Botany in winter

I spent most of this past week at a retreat center in western Massachusetts where there was no internet service, and my cell phone service was spotty. I was staying in an isolated cabin. And there was hardly anyone else at the center the whole time I was there. Just me and the wood stove and the outhouse, and a hundred acres of woodlands.

I went there to do some reading, but I also found time to do some winter botany. Turns out you can identify trees in winter by looking at their bundle scars, stipules, and bud scales. Then I had to learn what bundle scars, stipules, and bud scales were.

Close up photo of a bud on a twig

There was only an inch or two of snow on the ground, so I could also look at moss. I found Dicranum sp., Thuidium sp., Callicladium haldanianum, and several others.

So even though it’s winter, you can still do botany.

Tiny moss plants
Moss growing on the bark of an Eastern Hemlock

Rock

Today’s walk took me a little further than intended, and dusk was settling in before I started heading home. Though I was hurrying a little, I stopped to admire a large rock outcropping that rose about twenty feet above a small artificial pond. Although the face of the rock was only about ten degrees away from vertical, it was mostly covered with plants and lichens. The lichens ranged from crustose microlichens, to Rock Tripe (Umbilicaria mammulata) the size of your hand growing in large colonies, the thallus of each lichen dangling from its umbilicus and showing bits of the dark lower surface. In addition to mosses growing in several large patches, there were a number of vascular plants, of which the most numerous were ferns, Rock Polypodys (Polypodium virginianum). But there were also two or three small trees that had rooted in the rock face, including a small Eastern White Pine (Pinus strobus) near the peak.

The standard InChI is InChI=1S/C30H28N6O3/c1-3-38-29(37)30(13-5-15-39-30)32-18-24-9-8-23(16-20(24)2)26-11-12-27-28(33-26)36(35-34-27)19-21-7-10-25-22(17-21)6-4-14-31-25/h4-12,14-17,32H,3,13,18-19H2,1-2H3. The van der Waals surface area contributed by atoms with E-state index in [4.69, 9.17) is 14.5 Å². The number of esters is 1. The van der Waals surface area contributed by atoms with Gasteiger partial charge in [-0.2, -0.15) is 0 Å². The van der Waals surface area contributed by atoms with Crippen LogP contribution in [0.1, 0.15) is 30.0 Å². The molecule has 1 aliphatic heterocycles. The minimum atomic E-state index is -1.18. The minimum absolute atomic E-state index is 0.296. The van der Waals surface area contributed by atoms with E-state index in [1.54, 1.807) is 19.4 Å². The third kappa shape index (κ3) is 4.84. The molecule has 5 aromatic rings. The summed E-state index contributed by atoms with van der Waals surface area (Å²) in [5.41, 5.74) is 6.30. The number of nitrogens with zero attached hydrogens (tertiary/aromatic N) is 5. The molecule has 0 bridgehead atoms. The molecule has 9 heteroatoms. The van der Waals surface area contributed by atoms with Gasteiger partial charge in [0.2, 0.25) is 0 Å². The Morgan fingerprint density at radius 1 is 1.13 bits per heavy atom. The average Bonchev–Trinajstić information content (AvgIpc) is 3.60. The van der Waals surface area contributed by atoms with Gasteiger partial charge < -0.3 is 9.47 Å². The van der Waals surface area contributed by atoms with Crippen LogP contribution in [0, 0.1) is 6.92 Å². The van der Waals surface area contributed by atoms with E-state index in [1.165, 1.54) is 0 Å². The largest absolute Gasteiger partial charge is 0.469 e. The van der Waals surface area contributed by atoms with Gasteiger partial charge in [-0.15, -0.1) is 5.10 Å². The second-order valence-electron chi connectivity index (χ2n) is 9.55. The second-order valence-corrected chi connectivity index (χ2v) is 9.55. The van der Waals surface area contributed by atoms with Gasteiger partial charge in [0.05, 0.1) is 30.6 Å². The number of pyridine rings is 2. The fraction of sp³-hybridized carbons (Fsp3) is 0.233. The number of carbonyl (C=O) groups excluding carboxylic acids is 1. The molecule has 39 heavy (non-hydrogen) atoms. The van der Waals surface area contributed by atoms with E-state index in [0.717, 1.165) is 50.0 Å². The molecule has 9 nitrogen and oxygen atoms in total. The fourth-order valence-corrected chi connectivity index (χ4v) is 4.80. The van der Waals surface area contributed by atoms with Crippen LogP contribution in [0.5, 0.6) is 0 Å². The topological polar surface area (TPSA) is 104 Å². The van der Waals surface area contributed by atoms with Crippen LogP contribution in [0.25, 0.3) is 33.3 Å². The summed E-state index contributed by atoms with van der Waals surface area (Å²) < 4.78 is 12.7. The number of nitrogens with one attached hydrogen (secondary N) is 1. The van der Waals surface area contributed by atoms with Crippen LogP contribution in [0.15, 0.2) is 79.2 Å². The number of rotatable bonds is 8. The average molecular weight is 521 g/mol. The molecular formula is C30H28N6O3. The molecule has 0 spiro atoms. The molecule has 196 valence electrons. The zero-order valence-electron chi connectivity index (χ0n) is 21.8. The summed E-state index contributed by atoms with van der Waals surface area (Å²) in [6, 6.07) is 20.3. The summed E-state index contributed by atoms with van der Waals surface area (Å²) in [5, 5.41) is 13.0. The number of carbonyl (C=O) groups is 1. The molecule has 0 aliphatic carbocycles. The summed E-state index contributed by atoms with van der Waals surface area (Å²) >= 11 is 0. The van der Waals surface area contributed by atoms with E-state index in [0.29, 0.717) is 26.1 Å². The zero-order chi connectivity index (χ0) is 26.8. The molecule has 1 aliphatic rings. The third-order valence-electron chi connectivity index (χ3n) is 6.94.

Rock outcropping with plant life clinging to it, reflected in a small artifical pond.

The different organisms growing on the rock created a patchwork of colors: greenish brown where the Rock Tripe grew, dark green for the Rock Polypody, and various shades of gree for the other kinds of lichen and the mosses. Here and there, the gray rock showed through the life growing on it.

It’s a trivial sight, something you see every day. I don’t know why it caught my eye today. I admired it for a minute or so, then hurried on my way.